Working Without Walls: The pros and cons of open office plans

Posted on April 18, 2017

pros and cons of open office plans

In today’s ever shifting work environment, many companies are shifting away from cubicle-heavy workspaces to open-office floor plans. And although open offices fit in line with the image of a “trendy” and innovative office space, they aren’t for everyone. Before implementing an open office space in your company, there are several things you should consider.

Pros of an Open-Office Floor Plan:

Open offices create an atmosphere of collaboration between all levels of employees. Upper-level individuals and bosses are no longer tucked away in their offices. Everyone is on even ground, which breaks down the boundaries for creative and productive exchange. Additional benefits of this layout include:

  • The wall-less setup makes open offices more cost effective and flexible.
  • The layout promotes “culture collisions,” which are chance encounters amongst employees. With the rise of remote work, spontaneous interactions are a key argument for pro-office people — and not without reason. Having people to provide quick feedback, drop in on a brainstorming session, or to form interesting connections with can give legs to new ideas.
  • “Crumple zones” allow for scalability and more feasible employee expansion.
  • Open spaces increase natural lighting. Studies have shown that natural light can improve overall quality of life, such asthe amount of sleep people get, which has a direct impact on productivity.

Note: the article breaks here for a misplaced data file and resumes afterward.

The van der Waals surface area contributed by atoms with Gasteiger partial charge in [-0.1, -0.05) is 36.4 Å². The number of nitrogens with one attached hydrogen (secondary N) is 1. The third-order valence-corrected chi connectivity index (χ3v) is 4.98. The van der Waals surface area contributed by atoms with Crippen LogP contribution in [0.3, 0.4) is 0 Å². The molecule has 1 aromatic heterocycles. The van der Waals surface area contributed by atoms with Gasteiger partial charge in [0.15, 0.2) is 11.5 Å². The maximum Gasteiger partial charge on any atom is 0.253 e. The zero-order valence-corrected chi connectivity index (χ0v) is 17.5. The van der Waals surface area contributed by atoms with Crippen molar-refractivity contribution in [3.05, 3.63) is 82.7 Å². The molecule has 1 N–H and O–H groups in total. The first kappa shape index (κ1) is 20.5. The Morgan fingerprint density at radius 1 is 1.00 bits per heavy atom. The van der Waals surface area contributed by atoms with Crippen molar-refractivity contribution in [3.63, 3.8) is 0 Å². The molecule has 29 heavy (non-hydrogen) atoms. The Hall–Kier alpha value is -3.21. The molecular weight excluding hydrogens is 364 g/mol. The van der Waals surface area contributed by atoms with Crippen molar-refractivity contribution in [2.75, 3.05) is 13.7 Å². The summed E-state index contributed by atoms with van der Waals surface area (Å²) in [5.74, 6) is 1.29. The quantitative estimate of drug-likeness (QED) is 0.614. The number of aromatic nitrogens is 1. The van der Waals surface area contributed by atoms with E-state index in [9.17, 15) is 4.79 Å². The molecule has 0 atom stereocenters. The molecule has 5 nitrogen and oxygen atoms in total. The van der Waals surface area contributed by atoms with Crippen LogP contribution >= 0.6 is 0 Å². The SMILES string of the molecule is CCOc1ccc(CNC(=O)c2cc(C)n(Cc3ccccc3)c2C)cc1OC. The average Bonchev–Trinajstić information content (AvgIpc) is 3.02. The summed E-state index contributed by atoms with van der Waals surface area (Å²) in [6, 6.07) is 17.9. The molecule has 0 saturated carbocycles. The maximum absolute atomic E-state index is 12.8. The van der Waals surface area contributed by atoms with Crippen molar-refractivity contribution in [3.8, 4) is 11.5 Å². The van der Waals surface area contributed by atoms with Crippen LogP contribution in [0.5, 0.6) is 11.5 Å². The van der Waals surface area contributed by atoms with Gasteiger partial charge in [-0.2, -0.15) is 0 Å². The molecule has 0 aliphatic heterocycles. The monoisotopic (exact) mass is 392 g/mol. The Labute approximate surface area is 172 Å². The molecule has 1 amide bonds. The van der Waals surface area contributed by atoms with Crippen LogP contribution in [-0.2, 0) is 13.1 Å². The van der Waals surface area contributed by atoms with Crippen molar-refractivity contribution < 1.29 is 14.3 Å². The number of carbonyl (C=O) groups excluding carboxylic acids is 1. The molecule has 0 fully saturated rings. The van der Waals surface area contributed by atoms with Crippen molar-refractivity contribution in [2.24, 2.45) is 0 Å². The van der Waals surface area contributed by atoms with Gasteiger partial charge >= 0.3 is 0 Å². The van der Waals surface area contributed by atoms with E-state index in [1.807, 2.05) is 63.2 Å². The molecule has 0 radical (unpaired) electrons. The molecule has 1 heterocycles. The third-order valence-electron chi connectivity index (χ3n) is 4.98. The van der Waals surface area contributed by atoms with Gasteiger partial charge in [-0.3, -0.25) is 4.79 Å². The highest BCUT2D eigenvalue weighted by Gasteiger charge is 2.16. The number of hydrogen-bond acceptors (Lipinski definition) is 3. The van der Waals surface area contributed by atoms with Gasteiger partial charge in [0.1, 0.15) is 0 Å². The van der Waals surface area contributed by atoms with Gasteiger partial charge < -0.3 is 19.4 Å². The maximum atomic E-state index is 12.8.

• Budget friendly. Particularly in the startup community, the ability to fit more people into less space — and save the expensive of building walls or setting up cubicles — has a distinct appeal.

Cons of an Open-Office Floor Plan:

For some types of workers, one-third to nearly half of the global population, open-office layouts can create feelings of anxiety. Introverts don’t flourish as easily in an open floor plan. Constant interaction and a free flow of communication can be stifling to their creativity, so they often prefer an isolated workspace. Other downsides to open-office floor plans include:

  • They can be stress inducing and even promote age discrimination.
  • The open layout lacks privacy.
  • The noise levels can be prohibitive for individuals trying to concentrate on work
  • It can seem oppressive.While removing office walls can create a certain sense of freedom, it can also leave people feeling exposed — as if every action is subject to scrutiny.

 Incorporating the Best of Both Worlds:

So, now that you know all about the good and bad features associated with open workspaces — what to do? Luckily, there is a way to design a workspace that balances the creative and productive ideals of open spaces with the needs of employees.

The key, according to experts, is variety. “Companies are adding soundproof rooms, creating quiet zones and rearranging floor plans to appeal to employees eager to escape disruptions at their desk,” said the Wall Street Journal.

In order to strike the optimal balance, consider adding the following features into your work area:

  • Seating clusters for collaboration, along with standing and sitting work stations.
  • Separate open spaces, such as a café for coffee breaks and meals, and a laboratory area with white boards, sofas and worktables
  • Closed-off spaces for quiet tasks and meetings, such as a sound-free library space and conference rooms with glass walls for semi-privacy